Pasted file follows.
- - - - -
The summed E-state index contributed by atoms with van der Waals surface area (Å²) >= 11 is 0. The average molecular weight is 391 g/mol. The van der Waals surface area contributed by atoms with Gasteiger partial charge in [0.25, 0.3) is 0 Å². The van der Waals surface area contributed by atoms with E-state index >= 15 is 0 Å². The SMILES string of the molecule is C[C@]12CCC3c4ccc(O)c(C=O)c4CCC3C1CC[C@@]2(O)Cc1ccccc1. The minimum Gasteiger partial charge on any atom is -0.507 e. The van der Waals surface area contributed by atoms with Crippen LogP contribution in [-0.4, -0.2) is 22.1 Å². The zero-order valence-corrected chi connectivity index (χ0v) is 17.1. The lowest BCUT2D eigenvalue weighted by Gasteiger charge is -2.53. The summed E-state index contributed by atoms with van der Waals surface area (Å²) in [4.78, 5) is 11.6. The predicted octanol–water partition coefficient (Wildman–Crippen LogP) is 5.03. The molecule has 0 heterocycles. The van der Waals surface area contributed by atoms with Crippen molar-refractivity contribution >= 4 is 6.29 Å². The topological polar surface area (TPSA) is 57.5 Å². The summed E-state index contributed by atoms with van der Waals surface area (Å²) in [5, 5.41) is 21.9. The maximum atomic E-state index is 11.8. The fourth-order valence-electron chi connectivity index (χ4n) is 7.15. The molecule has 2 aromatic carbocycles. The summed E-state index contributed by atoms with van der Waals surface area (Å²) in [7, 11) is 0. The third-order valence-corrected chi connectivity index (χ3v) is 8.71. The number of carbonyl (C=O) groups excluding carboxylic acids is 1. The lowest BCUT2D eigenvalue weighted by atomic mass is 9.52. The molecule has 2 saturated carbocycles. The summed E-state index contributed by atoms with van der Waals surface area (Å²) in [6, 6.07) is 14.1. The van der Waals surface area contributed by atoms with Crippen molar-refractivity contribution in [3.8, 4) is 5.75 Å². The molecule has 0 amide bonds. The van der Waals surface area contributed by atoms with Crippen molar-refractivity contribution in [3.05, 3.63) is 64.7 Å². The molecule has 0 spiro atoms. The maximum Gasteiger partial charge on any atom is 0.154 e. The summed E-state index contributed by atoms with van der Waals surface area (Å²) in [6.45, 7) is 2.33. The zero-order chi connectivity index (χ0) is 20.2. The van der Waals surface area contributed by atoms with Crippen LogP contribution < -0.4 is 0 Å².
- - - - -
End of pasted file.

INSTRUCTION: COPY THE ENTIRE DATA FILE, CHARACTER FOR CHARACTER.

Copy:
The summed E-state index contributed by atoms with van der Waals surface area (Å²) >= 11 is 0. The average molecular weight is 391 g/mol. The van der Waals surface area contributed by atoms with Gasteiger partial charge in [0.25, 0.3) is 0 Å². The van der Waals surface area contributed by atoms with E-state index >= 15 is 0 Å². The SMILES string of the molecule is C[C@]12CCC3c4ccc(O)c(C=O)c4CCC3C1CC[C@@]2(O)Cc1ccccc1. The minimum Gasteiger partial charge on any atom is -0.507 e. The van der Waals surface area contributed by atoms with Crippen LogP contribution in [-0.4, -0.2) is 22.1 Å². The zero-order valence-corrected chi connectivity index (χ0v) is 17.1. The lowest BCUT2D eigenvalue weighted by Gasteiger charge is -2.53. The summed E-state index contributed by atoms with van der Waals surface area (Å²) in [4.78, 5) is 11.6. The predicted octanol–water partition coefficient (Wildman–Crippen LogP) is 5.03. The molecule has 0 heterocycles. The van der Waals surface area contributed by atoms with Crippen molar-refractivity contribution >= 4 is 6.29 Å². The topological polar surface area (TPSA) is 57.5 Å². The summed E-state index contributed by atoms with van der Waals surface area (Å²) in [5, 5.41) is 21.9. The maximum atomic E-state index is 11.8. The fourth-order valence-electron chi connectivity index (χ4n) is 7.15. The molecule has 2 aromatic carbocycles. The summed E-state index contributed by atoms with van der Waals surface area (Å²) in [7, 11) is 0. The third-order valence-corrected chi connectivity index (χ3v) is 8.71. The number of carbonyl (C=O) groups excluding carboxylic acids is 1. The lowest BCUT2D eigenvalue weighted by atomic mass is 9.52. The molecule has 2 saturated carbocycles. The summed E-state index contributed by atoms with van der Waals surface area (Å²) in [6, 6.07) is 14.1. The van der Waals surface area contributed by atoms with Crippen molar-refractivity contribution in [3.8, 4) is 5.75 Å². The molecule has 0 amide bonds. The van der Waals surface area contributed by atoms with Crippen molar-refractivity contribution in [3.05, 3.63) is 64.7 Å². The molecule has 0 spiro atoms. The maximum Gasteiger partial charge on any atom is 0.154 e. The summed E-state index contributed by atoms with van der Waals surface area (Å²) in [6.45, 7) is 2.33. The zero-order chi connectivity index (χ0) is 20.2. The van der Waals surface area contributed by atoms with Crippen LogP contribution < -0.4 is 0 Å².